Josh: like so many people in our ecosystem that I talked to … Alex, his earliest experiences with Salesforce evolved out of kind of bad experiences with databases and spreadsheets.

Alex: Another experience, it was formative, it was temping after college and I got hired an attempt job was copying data from a green screen into a spreadsheet every day, that was pretty much my whole job was copy paste from the green screen to the spreadsheets at the spreadsheet and rinse repeat every day. So yeah, that was another formative thing of like, I know this can be so much better. I turned out Yeah, somebody’s like, Hey, can I look into writing a script to do this? Because I bet I could kind of automate myself out of a job here. And they were like, Yeah, thanks. Anyway, thankfully, I once again, some folks that I knew were working for a small startup company that was doing a multi tenant enterprise application at the turn of the time was application service provider. We didn’t really have SAS popularized yet but they knew about Salesforce We’re kind of trying to emulate Salesforce. This was back in 2005. And they desperately needed customer service folks to join the team and I was looking for a job. So it was it was a good fit. It was very technology, you know, kind of merged my worlds pretty well. And they were using Salesforce for CRM, not very well at all at the time, but they added at least his accountant contact repository.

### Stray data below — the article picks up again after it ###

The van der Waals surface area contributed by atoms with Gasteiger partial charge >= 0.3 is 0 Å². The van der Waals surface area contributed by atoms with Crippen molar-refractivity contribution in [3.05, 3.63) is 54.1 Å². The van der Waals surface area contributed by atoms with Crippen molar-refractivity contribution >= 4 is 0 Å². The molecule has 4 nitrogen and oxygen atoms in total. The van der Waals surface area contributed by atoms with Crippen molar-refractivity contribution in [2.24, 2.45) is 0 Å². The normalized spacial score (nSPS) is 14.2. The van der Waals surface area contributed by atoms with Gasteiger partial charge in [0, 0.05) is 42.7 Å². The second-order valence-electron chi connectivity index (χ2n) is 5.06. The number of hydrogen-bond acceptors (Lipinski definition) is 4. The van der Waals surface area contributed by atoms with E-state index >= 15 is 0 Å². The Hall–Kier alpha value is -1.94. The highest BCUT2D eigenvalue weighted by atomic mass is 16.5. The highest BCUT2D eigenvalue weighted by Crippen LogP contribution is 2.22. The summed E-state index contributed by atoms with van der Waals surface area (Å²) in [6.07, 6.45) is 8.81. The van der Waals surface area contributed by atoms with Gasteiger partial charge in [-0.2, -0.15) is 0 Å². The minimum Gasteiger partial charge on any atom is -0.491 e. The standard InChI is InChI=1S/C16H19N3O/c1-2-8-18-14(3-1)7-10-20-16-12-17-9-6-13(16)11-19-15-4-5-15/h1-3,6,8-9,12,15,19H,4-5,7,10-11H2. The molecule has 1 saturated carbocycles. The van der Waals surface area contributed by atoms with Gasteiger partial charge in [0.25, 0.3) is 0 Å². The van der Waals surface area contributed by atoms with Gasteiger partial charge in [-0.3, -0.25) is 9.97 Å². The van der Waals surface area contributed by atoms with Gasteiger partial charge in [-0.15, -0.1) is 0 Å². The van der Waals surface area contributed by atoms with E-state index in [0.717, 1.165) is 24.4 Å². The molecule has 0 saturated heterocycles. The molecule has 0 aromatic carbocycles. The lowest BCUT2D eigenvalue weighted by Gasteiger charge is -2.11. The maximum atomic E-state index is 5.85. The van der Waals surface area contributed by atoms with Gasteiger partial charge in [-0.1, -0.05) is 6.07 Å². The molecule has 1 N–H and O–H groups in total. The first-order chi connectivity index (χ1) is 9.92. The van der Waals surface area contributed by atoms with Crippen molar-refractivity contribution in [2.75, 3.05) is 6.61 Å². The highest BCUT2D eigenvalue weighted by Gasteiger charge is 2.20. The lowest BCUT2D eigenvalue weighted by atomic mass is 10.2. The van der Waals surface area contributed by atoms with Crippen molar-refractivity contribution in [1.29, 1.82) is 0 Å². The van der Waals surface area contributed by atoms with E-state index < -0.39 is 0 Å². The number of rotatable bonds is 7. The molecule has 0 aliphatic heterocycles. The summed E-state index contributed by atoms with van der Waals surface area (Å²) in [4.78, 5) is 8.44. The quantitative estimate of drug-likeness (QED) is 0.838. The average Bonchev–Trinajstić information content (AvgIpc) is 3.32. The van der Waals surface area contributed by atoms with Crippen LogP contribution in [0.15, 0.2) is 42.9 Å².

Josh: Okay, so we’ve gotten to the point where Alex is getting engaged with Salesforce, but this episode is a lot about how various aspects of Alex’s life have kind of become intertwined. And so in order to reflect that, we have to actually roll back time a little bit, go back to that floppy disk story, and talk a little bit about the military…